On elements from the original stories that hint at a 'different' Holmes
The other thing that occurred to me...of course, one's always looking for something that would be popular and fun, is just how fun a character he was and how much of an action hero he was. Because, again in the stories, Conan Doyle refers to the fact that he's an expert boxer. In fact one character in the Sign of Four mentions that he remembers Sherlock from the bare-knuckle fights in the East End of London and how Holmes could have been a champion if he'd taken it seriously. And there are also references to his expertise with a single stick, which is a sort of short wooden club which people would carry around with them at night in London for self protection, and also he's an expert swordsman. And of course, in terms of the modern audience, he used a martial art called baritsu when he fought Moriarty on the Reichenbach Falls, so that allowed us to use martial arts and make him a martial artist in the film. So here we have a character who has all these modern complications to his character, but also we can portray as an action hero without compromising the integrity of the original stories. As a fan of the master I didn't want to do anything I thought he'd disapprove of in any way.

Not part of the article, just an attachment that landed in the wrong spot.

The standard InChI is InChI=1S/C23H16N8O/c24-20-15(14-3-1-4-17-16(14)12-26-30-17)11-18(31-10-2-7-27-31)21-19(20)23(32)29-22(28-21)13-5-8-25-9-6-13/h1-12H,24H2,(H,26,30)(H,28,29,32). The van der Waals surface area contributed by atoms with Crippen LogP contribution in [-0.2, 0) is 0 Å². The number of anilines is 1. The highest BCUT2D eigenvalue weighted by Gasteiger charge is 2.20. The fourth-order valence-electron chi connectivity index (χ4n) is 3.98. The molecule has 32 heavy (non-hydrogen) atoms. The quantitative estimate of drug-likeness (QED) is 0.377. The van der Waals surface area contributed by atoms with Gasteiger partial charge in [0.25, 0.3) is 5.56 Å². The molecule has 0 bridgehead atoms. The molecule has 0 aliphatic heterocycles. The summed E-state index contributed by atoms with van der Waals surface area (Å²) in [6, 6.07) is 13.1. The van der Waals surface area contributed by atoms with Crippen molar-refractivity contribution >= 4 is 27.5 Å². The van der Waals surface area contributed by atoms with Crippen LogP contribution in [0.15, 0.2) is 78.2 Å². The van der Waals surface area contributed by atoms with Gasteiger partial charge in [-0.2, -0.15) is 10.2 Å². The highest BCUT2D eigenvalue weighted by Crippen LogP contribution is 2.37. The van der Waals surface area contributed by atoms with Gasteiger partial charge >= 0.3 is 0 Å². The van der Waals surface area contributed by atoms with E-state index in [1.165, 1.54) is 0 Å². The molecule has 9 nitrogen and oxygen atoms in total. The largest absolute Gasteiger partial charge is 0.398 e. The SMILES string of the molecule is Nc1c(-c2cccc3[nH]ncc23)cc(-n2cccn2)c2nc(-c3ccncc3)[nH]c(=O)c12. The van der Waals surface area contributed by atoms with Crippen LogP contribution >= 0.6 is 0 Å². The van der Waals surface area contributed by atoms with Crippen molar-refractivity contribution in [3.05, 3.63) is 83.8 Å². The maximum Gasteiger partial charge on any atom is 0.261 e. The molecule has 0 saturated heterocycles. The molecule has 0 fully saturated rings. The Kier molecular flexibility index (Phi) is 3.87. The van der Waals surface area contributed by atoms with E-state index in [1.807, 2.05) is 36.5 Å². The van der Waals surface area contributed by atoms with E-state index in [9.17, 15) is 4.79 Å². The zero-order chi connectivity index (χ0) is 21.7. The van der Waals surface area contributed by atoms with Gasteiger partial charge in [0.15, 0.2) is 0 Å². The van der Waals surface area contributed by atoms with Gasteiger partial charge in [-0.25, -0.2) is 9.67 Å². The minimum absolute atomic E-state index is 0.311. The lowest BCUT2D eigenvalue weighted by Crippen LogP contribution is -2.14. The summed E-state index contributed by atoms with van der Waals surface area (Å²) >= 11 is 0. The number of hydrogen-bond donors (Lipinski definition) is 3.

On the origins of the 'classic' Holmes image